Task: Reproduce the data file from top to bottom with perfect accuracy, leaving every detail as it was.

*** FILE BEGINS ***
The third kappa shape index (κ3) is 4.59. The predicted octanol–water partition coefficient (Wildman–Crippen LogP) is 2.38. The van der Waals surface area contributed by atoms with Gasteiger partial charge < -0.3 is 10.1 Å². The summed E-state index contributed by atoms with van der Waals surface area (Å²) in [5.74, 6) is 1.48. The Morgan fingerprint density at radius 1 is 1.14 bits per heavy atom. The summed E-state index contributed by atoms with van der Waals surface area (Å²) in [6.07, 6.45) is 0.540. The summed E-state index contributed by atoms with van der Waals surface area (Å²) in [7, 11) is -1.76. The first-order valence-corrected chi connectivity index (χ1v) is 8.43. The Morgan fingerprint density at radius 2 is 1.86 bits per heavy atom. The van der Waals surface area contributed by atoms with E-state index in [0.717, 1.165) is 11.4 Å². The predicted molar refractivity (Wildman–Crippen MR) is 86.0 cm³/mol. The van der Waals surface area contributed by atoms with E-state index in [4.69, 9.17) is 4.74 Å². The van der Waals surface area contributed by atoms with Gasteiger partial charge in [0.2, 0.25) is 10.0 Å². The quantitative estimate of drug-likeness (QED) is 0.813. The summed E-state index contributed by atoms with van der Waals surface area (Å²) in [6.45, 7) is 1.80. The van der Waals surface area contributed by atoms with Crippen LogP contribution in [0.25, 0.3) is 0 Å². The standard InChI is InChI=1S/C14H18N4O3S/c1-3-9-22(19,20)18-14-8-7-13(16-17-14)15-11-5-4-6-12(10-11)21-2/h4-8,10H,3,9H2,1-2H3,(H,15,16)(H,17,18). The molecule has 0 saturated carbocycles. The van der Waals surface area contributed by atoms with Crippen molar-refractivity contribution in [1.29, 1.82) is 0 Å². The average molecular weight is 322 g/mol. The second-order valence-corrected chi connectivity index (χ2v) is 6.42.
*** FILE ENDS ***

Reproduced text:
The third kappa shape index (κ3) is 4.59. The predicted octanol–water partition coefficient (Wildman–Crippen LogP) is 2.38. The van der Waals surface area contributed by atoms with Gasteiger partial charge < -0.3 is 10.1 Å². The summed E-state index contributed by atoms with van der Waals surface area (Å²) in [5.74, 6) is 1.48. The Morgan fingerprint density at radius 1 is 1.14 bits per heavy atom. The summed E-state index contributed by atoms with van der Waals surface area (Å²) in [6.07, 6.45) is 0.540. The summed E-state index contributed by atoms with van der Waals surface area (Å²) in [7, 11) is -1.76. The first-order valence-corrected chi connectivity index (χ1v) is 8.43. The Morgan fingerprint density at radius 2 is 1.86 bits per heavy atom. The van der Waals surface area contributed by atoms with E-state index in [0.717, 1.165) is 11.4 Å². The predicted molar refractivity (Wildman–Crippen MR) is 86.0 cm³/mol. The van der Waals surface area contributed by atoms with E-state index in [4.69, 9.17) is 4.74 Å². The van der Waals surface area contributed by atoms with Gasteiger partial charge in [0.2, 0.25) is 10.0 Å². The quantitative estimate of drug-likeness (QED) is 0.813. The summed E-state index contributed by atoms with van der Waals surface area (Å²) in [6.45, 7) is 1.80. The van der Waals surface area contributed by atoms with Crippen LogP contribution in [0.25, 0.3) is 0 Å². The standard InChI is InChI=1S/C14H18N4O3S/c1-3-9-22(19,20)18-14-8-7-13(16-17-14)15-11-5-4-6-12(10-11)21-2/h4-8,10H,3,9H2,1-2H3,(H,15,16)(H,17,18). The molecule has 0 saturated carbocycles. The van der Waals surface area contributed by atoms with Crippen molar-refractivity contribution in [1.29, 1.82) is 0 Å². The average molecular weight is 322 g/mol. The second-order valence-corrected chi connectivity index (χ2v) is 6.42.